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A blue-green algae advisory has been posted at Renforth Beach in Rothesay. Image: Twitter/Rothesay

Blue-green algae advisory at Renforth Beach

By Brad Perry Aug 3, 2023 | 2:06 PM

Heads up if you plan to head into the water at Renforth Beach in Rothesay.

Public Health recently posted a blue-green algae advisory at the beach.

“Blue-green algae (cyanobacteria) blooms have been seen in this water,” said the sign.

Blue-green algae, also known as cyanobacteria, are naturally occurring bacteria found in many New Brunswick ponds, lakes, and rivers.

The bacteria are not normally visible, but under certain conditions, can increase in numbers to form surface blooms of benthic mats.

While not all blue-green algae are harmful, some can produce toxins that can cause skin, eye and throat irritation.

The algae are most commonly blue-green in colour as its name suggests, but surface blooms can also be green, red, brown, or yellow.

Blooms can also appear as mats that can look like clumps of vegetation that appear black, brown or dark green in the water.

On the shoreline, they may be brown or grey once they have dried and can sometimes be attached to rocks or aquatic vegetation found floating in the water.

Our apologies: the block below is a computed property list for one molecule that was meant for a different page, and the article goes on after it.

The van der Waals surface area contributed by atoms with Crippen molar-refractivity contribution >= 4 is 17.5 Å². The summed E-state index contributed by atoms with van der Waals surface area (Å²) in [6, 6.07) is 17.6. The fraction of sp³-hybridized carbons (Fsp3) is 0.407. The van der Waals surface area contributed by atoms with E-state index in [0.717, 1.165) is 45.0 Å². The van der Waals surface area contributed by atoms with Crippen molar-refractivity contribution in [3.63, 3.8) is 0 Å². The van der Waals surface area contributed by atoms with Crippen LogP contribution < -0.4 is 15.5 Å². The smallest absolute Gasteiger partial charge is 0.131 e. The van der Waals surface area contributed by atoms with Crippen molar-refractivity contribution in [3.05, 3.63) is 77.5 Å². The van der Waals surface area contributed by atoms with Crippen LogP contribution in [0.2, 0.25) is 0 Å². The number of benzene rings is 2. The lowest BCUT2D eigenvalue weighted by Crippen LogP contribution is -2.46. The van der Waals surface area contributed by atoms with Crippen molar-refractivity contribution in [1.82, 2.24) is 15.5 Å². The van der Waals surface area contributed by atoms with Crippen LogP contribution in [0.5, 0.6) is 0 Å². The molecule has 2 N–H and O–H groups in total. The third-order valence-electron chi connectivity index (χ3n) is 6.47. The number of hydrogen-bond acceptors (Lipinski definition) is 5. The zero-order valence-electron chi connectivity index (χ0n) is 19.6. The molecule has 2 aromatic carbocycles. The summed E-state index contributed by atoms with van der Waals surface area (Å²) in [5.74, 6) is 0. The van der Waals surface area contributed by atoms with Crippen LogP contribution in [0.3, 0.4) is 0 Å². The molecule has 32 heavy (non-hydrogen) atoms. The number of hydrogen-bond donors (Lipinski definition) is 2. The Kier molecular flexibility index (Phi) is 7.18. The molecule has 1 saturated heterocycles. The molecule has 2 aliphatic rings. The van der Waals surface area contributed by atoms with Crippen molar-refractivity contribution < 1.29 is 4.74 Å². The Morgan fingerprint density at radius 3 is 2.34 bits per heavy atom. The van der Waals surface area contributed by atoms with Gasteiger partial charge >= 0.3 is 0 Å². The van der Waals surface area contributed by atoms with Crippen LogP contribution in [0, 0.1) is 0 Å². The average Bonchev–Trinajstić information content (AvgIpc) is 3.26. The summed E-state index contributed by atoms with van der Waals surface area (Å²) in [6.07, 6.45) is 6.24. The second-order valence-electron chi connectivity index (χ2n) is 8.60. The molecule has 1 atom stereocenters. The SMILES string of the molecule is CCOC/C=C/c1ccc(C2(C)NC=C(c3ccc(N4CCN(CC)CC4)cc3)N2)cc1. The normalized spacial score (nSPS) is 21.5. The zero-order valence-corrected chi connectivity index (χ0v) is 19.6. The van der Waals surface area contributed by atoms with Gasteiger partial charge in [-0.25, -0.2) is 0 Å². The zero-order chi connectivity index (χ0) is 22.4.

Public Health says you and your pets should stay out of the water in areas where there are visible blooms or mats.

Pets should also be kept away from the mats as they can be toxic and potentially lethal if eaten.

Blue-green advisories are in effect for more than 20 waterways across the province, including the Saint John River between Woodstock and Fredericton, the Kennebecasis River at the Rothesay Yacht Club, Belleisle Bay, Grand Lake, and Washademoak Lake.

Public Health said once an advisory is posted, it will remain on the list indefinitely.

“Although each summer the area of water indicated may not have cyanobacteria blooms, they are left on the list for visitors to be aware that they could possibly recur since the area has had cyanobacteria blooms in the past,” said the department’s website.

You can find more details about blue-green algae by clicking here.


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